Intestinal obstruction in pregnancy is very rare, but the maternal mortality rate and the fetal loss rate are high. Therefore, an early diagnosis and appropriate treatments for small bowel obstructions (SBOs) during pregnancy are crucial for the mothers and fetuses. On the other hand, laparoscopic surgeries are widely used in pregnant patients, although laparoscopic surgeries for SBOs can have higher risks of complications. Then, reduced port surgery (RPS) can reduce the risk of intestinal injury by minimizing the number of ports the operator could not control alone. There is no previous report of RPS for SBOs in pregnant patients. We report on a pregnant patient with a strangulated SBO treated with RPS without complications.
A 37-year-old Japanese pregnant woman complaining of severe abdominal pain was admitted by ambulance. Her gestational age was 9 weeks. Her medical history included surgery for acute perforated appendicitis and deep vein thrombosis due to anti-thrombin III deficiency. Abdominal computed tomography revealed a strangulated SBO. We performed RPS and the cause of strangulated SBO was a string at the postoperative site of the appendectomy. The ischemic region of the small bowel recovered after we cut the string and released the adhesion. The patient's postoperative course was uneventful and the fetus was not harmed.
This is the first report of RPS performed for the pregnant patient with the strangulated SBO. Our findings indicate that RPS is a feasible treatment for strangulated SBOs in pregnant women.
Laparoscopic surgeries are widely used in patients with various diseases as well as pregnant patients.1–3 However, laparoscopic surgeries for small bowel obstructions (SBOs) can have higher risks of complications, such as bowel injuries due to distended and fragile small bowels.4 Thus, reducing the number of ports that the operators cannot control by themselves may mitigate the risks. Here, we report on a pregnant patient with a strangulated SBO cured by reduced port surgery (RPS) with no complications.
A 37-year-old pregnant woman complaining of acute severe abdominal pain was admitted by ambulance. Her gestational age was 9 weeks and 5 days. Her medical history included surgery for acute perforated appendicitis at 29 years old and deep vein thrombosis due to anti-thrombin III deficiency. Her father died of pulmonary embolization. She presented with tenderness in the right lateral abdomen, but no rebound tenderness. We conducted contrast-enhanced computed tomography, which indicated a strangulated SBO (Figs. 1a, b). Therefore, we performed RPS under general anesthesia. A multiport platform for RPS with a 12-mm port and two 5-mm ports (EZ Access, Hakko, Nagano, Japan) was inserted through a 2.5-cm incision at the umbilicus.5 We first explored all around the abdomen with the single incision. The serosa of some of the small bowel looked dark red. There was a string around the cecum, which caused the strangulated SBO (Fig. 2). An additional 5-mm port was placed carefully in the lower abdomen to safely cut the string. The strangulation was released after the string was cut and all adhesions were dissected. All parts of the small bowel were extracted through the umbilical wound, which was enlarged to 4.5 cm, and checked directly (Fig. 3). The appearance of serosa improved but did not normalize, so we inserted a nasointestinal long tube. A drainage tube was placed through the lower port site.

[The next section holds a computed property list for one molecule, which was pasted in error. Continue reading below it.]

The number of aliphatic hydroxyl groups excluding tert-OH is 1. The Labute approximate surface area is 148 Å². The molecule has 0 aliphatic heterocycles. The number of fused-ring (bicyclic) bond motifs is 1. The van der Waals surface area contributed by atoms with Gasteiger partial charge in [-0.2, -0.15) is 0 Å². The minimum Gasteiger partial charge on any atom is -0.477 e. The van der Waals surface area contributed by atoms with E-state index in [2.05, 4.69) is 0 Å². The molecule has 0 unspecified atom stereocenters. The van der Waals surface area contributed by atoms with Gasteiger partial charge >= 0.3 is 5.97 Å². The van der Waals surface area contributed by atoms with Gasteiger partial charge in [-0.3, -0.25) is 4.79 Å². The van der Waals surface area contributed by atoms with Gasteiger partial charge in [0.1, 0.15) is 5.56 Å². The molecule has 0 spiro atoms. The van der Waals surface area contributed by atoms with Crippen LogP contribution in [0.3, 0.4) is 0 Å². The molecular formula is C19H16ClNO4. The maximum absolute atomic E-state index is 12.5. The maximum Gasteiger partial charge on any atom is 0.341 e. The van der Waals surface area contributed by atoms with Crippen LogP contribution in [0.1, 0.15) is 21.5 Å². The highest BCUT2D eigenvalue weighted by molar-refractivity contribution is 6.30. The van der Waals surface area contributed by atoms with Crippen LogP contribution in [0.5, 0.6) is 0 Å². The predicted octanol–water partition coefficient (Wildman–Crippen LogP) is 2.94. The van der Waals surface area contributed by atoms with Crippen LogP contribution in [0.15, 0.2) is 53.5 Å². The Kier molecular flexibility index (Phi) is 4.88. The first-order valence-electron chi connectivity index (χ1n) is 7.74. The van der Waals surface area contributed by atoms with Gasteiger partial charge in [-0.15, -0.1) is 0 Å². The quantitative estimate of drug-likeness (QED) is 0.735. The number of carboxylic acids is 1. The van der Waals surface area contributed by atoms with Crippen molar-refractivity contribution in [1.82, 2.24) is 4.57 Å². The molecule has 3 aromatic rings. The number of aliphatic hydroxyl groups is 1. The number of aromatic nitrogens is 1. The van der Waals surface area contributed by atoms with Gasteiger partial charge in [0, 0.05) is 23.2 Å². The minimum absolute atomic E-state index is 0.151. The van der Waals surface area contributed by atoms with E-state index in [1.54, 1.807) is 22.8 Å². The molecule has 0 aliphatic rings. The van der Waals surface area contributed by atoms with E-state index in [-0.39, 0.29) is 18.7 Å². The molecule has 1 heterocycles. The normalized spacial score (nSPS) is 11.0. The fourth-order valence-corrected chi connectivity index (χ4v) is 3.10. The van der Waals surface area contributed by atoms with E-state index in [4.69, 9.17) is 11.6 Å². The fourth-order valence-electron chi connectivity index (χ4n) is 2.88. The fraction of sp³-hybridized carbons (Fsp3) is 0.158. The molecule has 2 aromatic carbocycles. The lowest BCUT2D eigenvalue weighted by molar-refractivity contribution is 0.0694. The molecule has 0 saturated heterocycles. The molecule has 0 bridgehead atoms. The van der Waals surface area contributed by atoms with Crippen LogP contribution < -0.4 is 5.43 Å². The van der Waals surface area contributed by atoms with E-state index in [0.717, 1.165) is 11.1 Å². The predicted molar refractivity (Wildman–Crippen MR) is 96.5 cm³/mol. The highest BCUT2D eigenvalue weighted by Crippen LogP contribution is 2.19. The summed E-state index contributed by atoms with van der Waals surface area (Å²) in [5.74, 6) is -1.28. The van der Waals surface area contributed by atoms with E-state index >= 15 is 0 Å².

It took 20 minutes to release the strangulated SBO and the total operation time was 126 minutes because we waited until the appearance of the small bowel recovered before we inserted the long tube. Estimated blood loss was 130 mL, including ascites. No transfusion was conducted. We started to inject heparin sodium intravenously on the day after surgery and human antithrombin III 2 days after surgery. The nasointestinal long tube and intra-abdominal drainage tube were extubated, due to little drainage 3 days after surgery. The mode of heparin administration was changed from intravenous to subcutaneous and we administrated aspirin orally 4 days after surgery. Oral intake of food began 5 days after surgery, and the patient was discharged 14 days after surgery. Intravenous injection of acetaminophen as an analgesic was only needed once a day on the next day and second day after surgery. The patient's postoperative course was uneventful and the fetus was unaffected.